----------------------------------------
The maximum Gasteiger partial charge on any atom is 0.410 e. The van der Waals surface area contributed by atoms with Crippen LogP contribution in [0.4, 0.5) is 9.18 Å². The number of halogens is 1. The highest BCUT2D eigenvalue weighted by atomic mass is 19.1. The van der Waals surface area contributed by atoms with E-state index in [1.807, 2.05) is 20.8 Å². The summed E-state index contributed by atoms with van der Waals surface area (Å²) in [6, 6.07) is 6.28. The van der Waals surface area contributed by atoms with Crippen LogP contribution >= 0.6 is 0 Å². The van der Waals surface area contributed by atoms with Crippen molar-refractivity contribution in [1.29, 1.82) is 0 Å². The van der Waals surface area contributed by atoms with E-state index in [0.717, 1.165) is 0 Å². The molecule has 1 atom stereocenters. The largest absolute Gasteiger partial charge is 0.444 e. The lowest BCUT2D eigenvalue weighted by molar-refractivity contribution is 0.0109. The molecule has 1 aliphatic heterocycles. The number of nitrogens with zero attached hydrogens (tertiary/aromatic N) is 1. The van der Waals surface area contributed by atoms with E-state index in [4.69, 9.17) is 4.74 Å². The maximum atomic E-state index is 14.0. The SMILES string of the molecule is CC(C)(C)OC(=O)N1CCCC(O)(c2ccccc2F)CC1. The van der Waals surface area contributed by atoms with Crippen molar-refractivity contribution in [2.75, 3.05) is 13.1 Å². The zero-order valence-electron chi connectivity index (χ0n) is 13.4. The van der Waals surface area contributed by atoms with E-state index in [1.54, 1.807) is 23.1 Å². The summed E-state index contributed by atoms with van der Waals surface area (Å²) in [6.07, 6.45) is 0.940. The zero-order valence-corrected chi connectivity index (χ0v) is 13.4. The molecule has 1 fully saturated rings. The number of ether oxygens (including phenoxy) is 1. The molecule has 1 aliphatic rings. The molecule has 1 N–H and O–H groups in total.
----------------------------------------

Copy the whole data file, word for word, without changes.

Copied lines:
The maximum Gasteiger partial charge on any atom is 0.410 e. The van der Waals surface area contributed by atoms with Crippen LogP contribution in [0.4, 0.5) is 9.18 Å². The number of halogens is 1. The highest BCUT2D eigenvalue weighted by atomic mass is 19.1. The van der Waals surface area contributed by atoms with E-state index in [1.807, 2.05) is 20.8 Å². The summed E-state index contributed by atoms with van der Waals surface area (Å²) in [6, 6.07) is 6.28. The van der Waals surface area contributed by atoms with Crippen LogP contribution >= 0.6 is 0 Å². The van der Waals surface area contributed by atoms with Crippen molar-refractivity contribution in [1.29, 1.82) is 0 Å². The van der Waals surface area contributed by atoms with E-state index in [0.717, 1.165) is 0 Å². The molecule has 1 atom stereocenters. The largest absolute Gasteiger partial charge is 0.444 e. The lowest BCUT2D eigenvalue weighted by molar-refractivity contribution is 0.0109. The molecule has 1 aliphatic heterocycles. The number of nitrogens with zero attached hydrogens (tertiary/aromatic N) is 1. The van der Waals surface area contributed by atoms with E-state index in [4.69, 9.17) is 4.74 Å². The maximum atomic E-state index is 14.0. The SMILES string of the molecule is CC(C)(C)OC(=O)N1CCCC(O)(c2ccccc2F)CC1. The van der Waals surface area contributed by atoms with Crippen molar-refractivity contribution in [2.75, 3.05) is 13.1 Å². The zero-order valence-electron chi connectivity index (χ0n) is 13.4. The van der Waals surface area contributed by atoms with E-state index in [1.54, 1.807) is 23.1 Å². The summed E-state index contributed by atoms with van der Waals surface area (Å²) in [6.07, 6.45) is 0.940. The zero-order valence-corrected chi connectivity index (χ0v) is 13.4. The molecule has 1 fully saturated rings. The number of ether oxygens (including phenoxy) is 1. The molecule has 1 aliphatic rings. The molecule has 1 N–H and O–H groups in total.